When Kazakhstan assumed the 2010 chairmanship of the Organization for Security and Cooperation in Europe (OSCE), officials in Astana touted their country’s capabilities as a regional diplomatic trouble-shooter. Now, faced with the challenge of an unprecedented political and humanitarian crisis in its own backyard, a crack has emerged between Astana’s image and the reality of its response to the June violence in Kyrgyzstan. [For background see EurasiaNet’s archive]. Astana has played up the fact that it has acted as a mediator amid the Kyrgyz violence. In addition to sending humanitarian aid, Astana dispatched envoy Zhanybek Karibzhanov to help defuse tensions, and, most visibly, assisted in brokering a deal that enabled former president Kurmanbek Bakiyev to leave Kyrgyzstan in April. [For background see the Eurasia Insight archive]. Kazakhstani officials contend that their mediation efforts helped prevent the outbreak of civil warfare in southern Kyrgyzstan. Currently, Kazakhstani officials say they are working through OSCE channels to keep a lid on interethnic tension. “To help Kyrgyzstan, Kazakhstan as chairman of the OSCE is working hard to employ the organization’s potential to the fullest extent possible,” Foreign Minister Kanat Saudabayev said in a July 4 op-ed published in The International Herald Tribune. “It is important that the political will of its 56 member states now be mobilized to offer Kyrgyzstan the assistance that it so urgently needs.” But as Astana lobbies the international community, analysts are questioning Kazakhstan’s record in the Kyrgyz crisis. “The OSCE presidency was supposed to signal Kazakhstan’s emergence on the international stage,” Paul Quinn-Judge, the International Crisis Group’s Bishkek-based Central Asia project director, told EurasiaNet.org. “In fact they’ve done very little [concerning Kyrgyzstan]. They seem to be mostly interested in somehow burnishing their own image.” Inside Kyrgyzstan, many citizens believe Kazakhstan dealt a severe economic blow to Bishkek by sealing the border during the April upheaval that led to Bakiyev’s ouster. By choking off trade, Kazakhstan’s action compounded the hardships faced by many Kyrgyz. Then, in mid-June, Kyrgyz border service officials reported that Kazakhstan unilaterally denied entry to ethnic Uzbeks intent on fleeing the violence in southern Kyrgyzstan. Kazakhstani officials denied barring ethnic Uzbeks. However, authorities did say that about 200 ethnic Uzbeks who were reportedly in transit in Kazakhstan, heading from Kyrgyzstan to Uzbekistan, would have to be deported after Tashkent announced that it could no longer accept refugees. [For background see EurasiaNet’s archive]. “I think that Kazakhstan has done little to tackle the [Kyrgyzstan] problem – it could have even exacerbated it by some steps, like disdaining the new government and closing the borders, etc,” Aitolkyn Kourmanova, executive director of the Almaty-based Institute for Economic Strategies - Central Asia, told EurasiaNet.org. She added that Kazakhstan had only a limited range of tools available to mediate, but “it could choose to be more proactive.” Astana’s hosting of a previously planned OSCE tolerance and non-discrimination conference on June 29-30 offered an opportunity to promote stabilization and reconciliation efforts in southern Kyrgyzstan. But Kazakhstani officials used the meeting primarily to promote Astana’s image as a model of interethnic harmony. “What are the distinguishing peculiarities of the Kazakh model of tolerance whose elements could be successfully adapted to the specific conditions of other OSCE states?” President Nursultan Nazarbayev said in remarks to the gathering. “Firstly, the tolerance, patience, hospitality and respect for other peoples, cultures and religions so characteristic of the centuries’ long history of the Kazakh people were placed at the basis of this model.” Nazarbayev offered a straightforward definition of the causes of interethnic violence in Kyrgyzstan, which experts see as rooted in diverse and complex factors ranging from profound ethnic tensions to rival power factions scrambling for influence. “The basis of all the events that have taken place is the poverty of the population and a lack of tolerance in society,” he said. As tensions continue to simmer in Kyrgyzstan, Nazarbayev called for the establishment of new OSCE institutions to promote tolerance. He recalled Astana’s OSCE agenda priority of conflict mediation, but his emphasis on Kazakhstan as a mediator in frozen conflicts – which does not pertain to the situation in Kyrgyzstan – raised eyebrows. The mixed reaction of the OSCE chair country to Kyrgyzstan’s crisis has frustrated some observers. “The Kazakh presidency has generally been a major disappointment, and that’s being extremely polite,” Quinn-Judge said. In trying to explain the perceived discrepancy between Astana’s actions and words, Kourmanova pointed out that oil-rich Kazakhstan’s regional economic clout is not tantamount to political muscle. “The question of political leadership is quite complicated and different from being an economic leader,” she said. “While Kazakhstan is acknowledged as an economic giant of the Central Asia region, I don't think it has the same political leverage.” Astana’s diplomatic capacity is also affected by the role of the great powers and the limitations of its own model for stability, she added: “The region is still overseen by big powers like the United States, China and Russia; and, unfortunately, Kazakhstan's attempts to lead other republics in terms of any form of integration or political initiatives have not been successful enough,” Kourmanova stated. “Kazakhstan offered the region its personal example of political stability, but its lessons cannot be translated to other countries in the region, since Kazakh stability is so far based on economic factors and it is not immune to such threats as national or religious extremism, social unrest, etc,” she added. Nazarbayev – who has not visited Kyrgyzstan during the past few months of instability – met with provisional Kyrgyz President Roza Otunbayeva on July 4, the day after her inauguration. The talks – at least publicly – did not yield tangible results. He wished Otunbayeva success, his press service said, and “the fraternal Kyrgyz people peace, stability and prosperity.” Fine wishes for troubled Kyrgyzstan, but some would argue that actions speak louder than words.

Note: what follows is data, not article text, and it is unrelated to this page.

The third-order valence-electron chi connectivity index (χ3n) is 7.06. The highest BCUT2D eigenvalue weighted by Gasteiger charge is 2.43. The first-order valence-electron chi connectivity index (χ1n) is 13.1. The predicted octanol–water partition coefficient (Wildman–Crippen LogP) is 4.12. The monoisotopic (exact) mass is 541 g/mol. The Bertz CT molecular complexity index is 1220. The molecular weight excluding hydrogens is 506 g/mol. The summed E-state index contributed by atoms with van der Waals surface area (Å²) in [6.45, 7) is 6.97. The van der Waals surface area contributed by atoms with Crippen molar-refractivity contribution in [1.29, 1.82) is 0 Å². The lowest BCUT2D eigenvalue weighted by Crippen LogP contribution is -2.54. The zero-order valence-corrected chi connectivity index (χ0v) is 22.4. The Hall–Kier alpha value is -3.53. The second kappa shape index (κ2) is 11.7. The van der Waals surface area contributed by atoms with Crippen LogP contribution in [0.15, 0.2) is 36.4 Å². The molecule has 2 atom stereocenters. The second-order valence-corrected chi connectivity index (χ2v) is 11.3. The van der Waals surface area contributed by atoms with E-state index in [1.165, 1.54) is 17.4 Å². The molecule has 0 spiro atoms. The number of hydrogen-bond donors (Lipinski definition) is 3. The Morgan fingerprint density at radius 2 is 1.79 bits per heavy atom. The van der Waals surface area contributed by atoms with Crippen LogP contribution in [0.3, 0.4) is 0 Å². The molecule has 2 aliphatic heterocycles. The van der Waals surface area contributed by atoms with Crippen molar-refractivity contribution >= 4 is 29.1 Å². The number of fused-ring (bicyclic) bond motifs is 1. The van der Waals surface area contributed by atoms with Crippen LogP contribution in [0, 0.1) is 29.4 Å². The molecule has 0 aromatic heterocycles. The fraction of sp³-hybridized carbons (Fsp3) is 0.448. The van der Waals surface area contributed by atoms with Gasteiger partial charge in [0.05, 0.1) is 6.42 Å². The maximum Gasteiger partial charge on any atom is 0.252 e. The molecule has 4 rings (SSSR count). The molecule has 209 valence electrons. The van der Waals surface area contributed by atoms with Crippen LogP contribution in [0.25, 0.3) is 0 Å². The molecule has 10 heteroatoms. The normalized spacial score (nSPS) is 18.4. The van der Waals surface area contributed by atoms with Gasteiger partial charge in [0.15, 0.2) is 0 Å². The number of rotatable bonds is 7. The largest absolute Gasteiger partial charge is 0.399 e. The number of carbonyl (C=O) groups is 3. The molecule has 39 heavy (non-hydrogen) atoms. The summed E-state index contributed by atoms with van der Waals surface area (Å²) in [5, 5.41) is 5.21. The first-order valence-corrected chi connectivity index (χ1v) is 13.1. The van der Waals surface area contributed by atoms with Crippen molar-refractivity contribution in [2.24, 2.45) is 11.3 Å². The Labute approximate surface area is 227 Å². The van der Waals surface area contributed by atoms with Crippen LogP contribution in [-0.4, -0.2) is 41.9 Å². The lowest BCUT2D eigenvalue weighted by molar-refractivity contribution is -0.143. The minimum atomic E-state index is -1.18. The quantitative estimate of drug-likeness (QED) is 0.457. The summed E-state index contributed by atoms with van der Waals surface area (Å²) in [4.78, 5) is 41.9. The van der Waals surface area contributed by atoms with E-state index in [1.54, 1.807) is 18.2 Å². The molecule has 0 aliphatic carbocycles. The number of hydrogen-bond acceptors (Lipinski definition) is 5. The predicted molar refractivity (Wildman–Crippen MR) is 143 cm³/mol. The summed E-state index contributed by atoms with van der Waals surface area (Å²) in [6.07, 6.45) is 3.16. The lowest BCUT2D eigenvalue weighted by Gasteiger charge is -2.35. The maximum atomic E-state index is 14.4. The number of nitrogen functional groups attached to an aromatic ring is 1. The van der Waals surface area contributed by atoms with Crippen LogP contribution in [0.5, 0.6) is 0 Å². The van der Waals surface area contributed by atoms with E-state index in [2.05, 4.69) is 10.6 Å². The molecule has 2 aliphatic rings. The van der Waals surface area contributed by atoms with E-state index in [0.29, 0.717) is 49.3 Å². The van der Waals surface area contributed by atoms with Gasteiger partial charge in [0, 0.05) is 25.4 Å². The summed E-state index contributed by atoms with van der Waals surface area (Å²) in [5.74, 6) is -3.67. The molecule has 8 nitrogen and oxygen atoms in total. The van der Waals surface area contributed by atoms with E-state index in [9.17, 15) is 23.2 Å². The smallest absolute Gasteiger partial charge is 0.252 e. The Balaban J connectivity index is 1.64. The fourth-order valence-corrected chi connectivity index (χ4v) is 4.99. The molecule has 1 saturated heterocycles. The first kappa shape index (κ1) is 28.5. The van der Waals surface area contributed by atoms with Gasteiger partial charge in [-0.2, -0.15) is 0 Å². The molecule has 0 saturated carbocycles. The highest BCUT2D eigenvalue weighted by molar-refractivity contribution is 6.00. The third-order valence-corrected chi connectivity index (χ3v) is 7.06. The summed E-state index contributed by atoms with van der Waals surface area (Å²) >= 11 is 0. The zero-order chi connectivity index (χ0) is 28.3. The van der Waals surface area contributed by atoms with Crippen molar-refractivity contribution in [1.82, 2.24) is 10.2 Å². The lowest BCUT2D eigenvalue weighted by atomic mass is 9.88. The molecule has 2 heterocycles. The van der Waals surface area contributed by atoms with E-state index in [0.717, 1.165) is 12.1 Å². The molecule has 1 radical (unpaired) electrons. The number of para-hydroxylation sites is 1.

Joanna Lillis is a freelance writer who specializes in Central Asia.